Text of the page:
I find that this little routine helps a lot when it comes to keeping the big goal for the day present in my mind even when things are busy. It almost feels like a little alarm going off in the back of my head if I'm about to do something that's not in line with that daily goal.
Put a Few Minutes Aside Each Evening for Review
On the flip side of that morning focus session, there is enormous value in taking a few minutes to review the day in the evening, where you can look back at the successes of the day with pride and look back at the missteps with a fresh eye to ask yourself what you could have done better.
This simple act of an evening review, which I often do just after putting my children to bed, is perhaps the most valuable tool I have for finding problems in my routines and plans before they sprout into real crises. For example, this session is almost always invaluable in terms of identifying temptations before they grow into mistakes. When I identify a temptation, I actually think about that temptation directly, think about how the thing I'm tempted by isn't really helping me with my big goal, and consider ways to eliminate that temptation going forward, usually through a minor alteration of my normal routines.
A great example of this comes from the debt repayment goal. You might spend this routine feeling proud of the fact that you took your lunch to work and ate all of your meals at home, but you might also want to consider that you were really tempted to buy a new book for your Kindle. Maybe you could get the book from your local library instead?
I often do this while physically writing in a journal, something I try to do both in the mornings and the evenings. I usually reflect on the day's three biggest successes and one or two biggest mistakes and I find that those reflections almost always help me build a better day tomorrow.
Build a 'Streak' in a Very Visual Way
There's one other thing I do each evening when I'm chasing a specific focused goal: I continue my "streak" on my whiteboard.
I have a little whiteboard in my office that I keep in a place where I see it quite often. That whiteboard is blank except for a bunch of rows of Xs. At the end of each day when I achieve my daily goal for whatever my main focus is at the moment, I put an X on that board. At the end of a day when I don't achieve that goal, I erase all of the Xs.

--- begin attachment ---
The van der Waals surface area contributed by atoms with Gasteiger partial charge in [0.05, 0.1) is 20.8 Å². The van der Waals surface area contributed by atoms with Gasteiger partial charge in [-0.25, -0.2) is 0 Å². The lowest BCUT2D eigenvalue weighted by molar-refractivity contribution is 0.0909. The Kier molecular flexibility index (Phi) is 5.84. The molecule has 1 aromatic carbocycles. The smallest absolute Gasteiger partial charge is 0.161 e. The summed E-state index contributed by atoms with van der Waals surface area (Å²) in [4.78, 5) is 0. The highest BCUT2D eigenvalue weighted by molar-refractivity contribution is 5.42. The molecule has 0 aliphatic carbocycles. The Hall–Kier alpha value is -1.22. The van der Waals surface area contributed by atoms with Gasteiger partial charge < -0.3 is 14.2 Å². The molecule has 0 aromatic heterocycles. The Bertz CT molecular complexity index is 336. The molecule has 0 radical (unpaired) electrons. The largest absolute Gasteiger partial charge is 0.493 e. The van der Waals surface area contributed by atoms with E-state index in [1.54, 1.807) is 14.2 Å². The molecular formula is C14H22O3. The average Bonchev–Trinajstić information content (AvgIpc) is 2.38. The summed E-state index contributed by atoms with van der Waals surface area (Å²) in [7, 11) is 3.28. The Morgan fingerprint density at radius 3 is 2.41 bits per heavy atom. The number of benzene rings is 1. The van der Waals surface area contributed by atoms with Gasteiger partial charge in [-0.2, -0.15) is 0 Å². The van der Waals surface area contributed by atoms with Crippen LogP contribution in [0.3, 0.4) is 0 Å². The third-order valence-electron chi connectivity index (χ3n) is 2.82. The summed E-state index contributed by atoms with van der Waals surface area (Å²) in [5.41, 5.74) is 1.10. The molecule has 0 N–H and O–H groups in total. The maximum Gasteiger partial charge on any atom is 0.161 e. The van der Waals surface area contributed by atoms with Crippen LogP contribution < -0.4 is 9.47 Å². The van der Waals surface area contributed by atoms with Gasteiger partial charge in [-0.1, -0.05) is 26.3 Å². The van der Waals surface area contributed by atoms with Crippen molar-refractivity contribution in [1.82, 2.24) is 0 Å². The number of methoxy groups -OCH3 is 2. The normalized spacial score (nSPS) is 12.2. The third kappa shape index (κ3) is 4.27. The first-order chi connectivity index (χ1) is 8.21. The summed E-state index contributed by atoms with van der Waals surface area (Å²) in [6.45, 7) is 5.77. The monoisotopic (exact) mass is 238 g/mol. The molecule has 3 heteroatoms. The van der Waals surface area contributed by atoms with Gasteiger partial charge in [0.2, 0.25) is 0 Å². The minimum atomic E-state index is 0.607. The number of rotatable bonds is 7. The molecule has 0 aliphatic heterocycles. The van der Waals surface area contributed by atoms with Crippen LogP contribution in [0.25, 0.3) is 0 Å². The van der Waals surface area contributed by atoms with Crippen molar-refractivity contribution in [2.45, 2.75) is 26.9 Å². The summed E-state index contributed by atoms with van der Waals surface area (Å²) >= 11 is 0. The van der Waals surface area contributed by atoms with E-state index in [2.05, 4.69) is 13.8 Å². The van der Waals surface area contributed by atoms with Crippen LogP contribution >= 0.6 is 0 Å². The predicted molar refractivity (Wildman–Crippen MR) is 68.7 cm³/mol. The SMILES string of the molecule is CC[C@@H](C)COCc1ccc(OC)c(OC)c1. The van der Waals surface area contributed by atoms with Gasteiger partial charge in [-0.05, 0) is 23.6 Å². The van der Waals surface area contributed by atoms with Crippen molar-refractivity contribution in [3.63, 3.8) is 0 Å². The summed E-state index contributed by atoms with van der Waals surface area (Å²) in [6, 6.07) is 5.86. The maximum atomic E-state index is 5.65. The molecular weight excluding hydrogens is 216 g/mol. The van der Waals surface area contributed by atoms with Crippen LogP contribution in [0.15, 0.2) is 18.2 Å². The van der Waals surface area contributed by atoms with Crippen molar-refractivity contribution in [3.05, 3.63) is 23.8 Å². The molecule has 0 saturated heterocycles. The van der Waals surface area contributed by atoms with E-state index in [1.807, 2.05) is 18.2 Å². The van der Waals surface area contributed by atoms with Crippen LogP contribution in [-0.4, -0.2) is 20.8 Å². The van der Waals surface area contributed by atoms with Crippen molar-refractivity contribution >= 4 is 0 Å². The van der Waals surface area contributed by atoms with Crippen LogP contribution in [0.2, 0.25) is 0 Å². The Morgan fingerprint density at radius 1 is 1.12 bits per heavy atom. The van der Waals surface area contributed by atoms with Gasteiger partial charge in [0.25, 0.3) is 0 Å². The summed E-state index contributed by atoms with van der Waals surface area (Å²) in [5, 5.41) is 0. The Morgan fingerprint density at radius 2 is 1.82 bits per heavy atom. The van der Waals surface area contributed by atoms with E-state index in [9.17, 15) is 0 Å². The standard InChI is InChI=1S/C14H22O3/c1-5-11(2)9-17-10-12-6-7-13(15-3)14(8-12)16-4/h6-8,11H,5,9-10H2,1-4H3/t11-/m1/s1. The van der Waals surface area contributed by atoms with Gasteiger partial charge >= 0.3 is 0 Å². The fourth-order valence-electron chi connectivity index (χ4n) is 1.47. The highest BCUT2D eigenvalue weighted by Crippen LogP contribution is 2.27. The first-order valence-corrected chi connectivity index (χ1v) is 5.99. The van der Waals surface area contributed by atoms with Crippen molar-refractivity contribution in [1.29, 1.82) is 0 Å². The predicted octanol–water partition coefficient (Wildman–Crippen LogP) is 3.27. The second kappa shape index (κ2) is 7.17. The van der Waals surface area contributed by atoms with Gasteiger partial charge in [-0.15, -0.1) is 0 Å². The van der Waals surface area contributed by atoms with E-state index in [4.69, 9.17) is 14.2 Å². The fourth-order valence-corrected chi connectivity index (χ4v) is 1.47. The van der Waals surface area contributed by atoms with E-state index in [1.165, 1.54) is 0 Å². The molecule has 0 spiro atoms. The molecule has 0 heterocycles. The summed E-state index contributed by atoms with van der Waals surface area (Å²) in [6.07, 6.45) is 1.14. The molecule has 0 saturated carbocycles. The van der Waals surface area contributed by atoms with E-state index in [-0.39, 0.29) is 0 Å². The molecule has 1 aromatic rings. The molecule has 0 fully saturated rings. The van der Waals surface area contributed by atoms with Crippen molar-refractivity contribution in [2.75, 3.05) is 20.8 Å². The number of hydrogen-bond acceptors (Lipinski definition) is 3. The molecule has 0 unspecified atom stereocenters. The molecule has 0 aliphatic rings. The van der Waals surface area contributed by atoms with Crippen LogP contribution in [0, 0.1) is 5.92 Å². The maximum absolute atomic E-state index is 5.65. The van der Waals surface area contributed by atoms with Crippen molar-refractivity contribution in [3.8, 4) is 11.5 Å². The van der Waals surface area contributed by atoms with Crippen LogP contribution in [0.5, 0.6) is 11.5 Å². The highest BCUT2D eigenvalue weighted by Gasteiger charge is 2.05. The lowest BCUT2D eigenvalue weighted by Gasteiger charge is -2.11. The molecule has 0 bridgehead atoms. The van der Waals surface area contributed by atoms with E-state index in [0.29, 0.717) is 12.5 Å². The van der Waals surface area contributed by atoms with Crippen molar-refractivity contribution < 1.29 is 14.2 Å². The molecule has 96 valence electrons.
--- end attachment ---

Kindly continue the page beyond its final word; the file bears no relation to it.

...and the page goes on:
So let's say I've been working hard at a goal and I have a row of 15 Xs. That looks pretty good to me, as it visually shows me that I've been nailing my goal and making real progress. On that sixteenth day, even if I'm really tempted to not achieve whatever my daily milestone is, that row of Xs provides a sort of additional mental boost to get things done.
To tell the truth, I usually have two and sometimes even three rows of Xs going, in different colours, because I'm often pursuing a personal and a professional goal at the same time. I just note what the goal is at the top and then follow it with rows of Xs.
This "streak" idea isn't mine; it's actually stolen from the comedian Jerry Seinfeld, who used this exact same technique to hone his joke writing skills.
Right now, I have two streaks going. One is a daily writing target in terms of word count, and the other is in preparation for a different professional project where I want to produce a lot of content before I launch. I'm going to start a third streak soon for a personal goal in the coming year.
Don't Give Up Over Small Failures
It is really easy to become devastated by a small failure. You're trying to watch what you eat and you unthinkingly eat a fast food meal. You're trying to be so careful with your money and then you make a spending mistake.
A step backwards can feel incredibly painful, even if it comes after a long sequence of steps forward. It can feel like your progress has been utterly undone, even if that's not true at all, and many people use that initial mistake to essentially give up on their goal.
First of all, it's vital to remember that you're human and that humans make mistakes. No one is perfect, no matter how perfect they try to make their lives look on social media.
Second, recognising that you've made a mistake is incredibly important and a valuable step on its own. You recognise what you did. You recognise that it was not the right move. You have a negative emotional response to it. All of those things are good things. All of those things are indicative of positive progress.
Third, there is nothing in the world stopping you from moving forward again. Sure, you took a step backward, but it likely came at the end of a long run of steps forward, and you can easily start moving forward again. This is a bump in the road. This is not the end of the road.
Fourth, it's usually a learning opportunity. You can step back and ask yourself why you made that mistake, because that mistake is usually a symptom of a flaw in your plan. This is the perfect food for reflection, as it will almost always help you build a better path forward.
Look at a misstep not as a disaster, but as an opportunity to build a better plan and become a stronger person who is better equipped to drive this goal forward to the big success that it's destined to become.
When you're thinking about your big goals or your resolutions for the coming year, take these strategies to heart. Break those goals down into something you can do today that moves you clearly forward with that goal. Get yourself in the right mindset each morning, and look at your mistakes and successes each evening. Make that your routine and you'll find far more success than you ever imagined!
This post originally appeared on The Simple Dollar.
How to Create and Succeed at Personal and Financial Goals in the Coming Year [The Simple Dollar]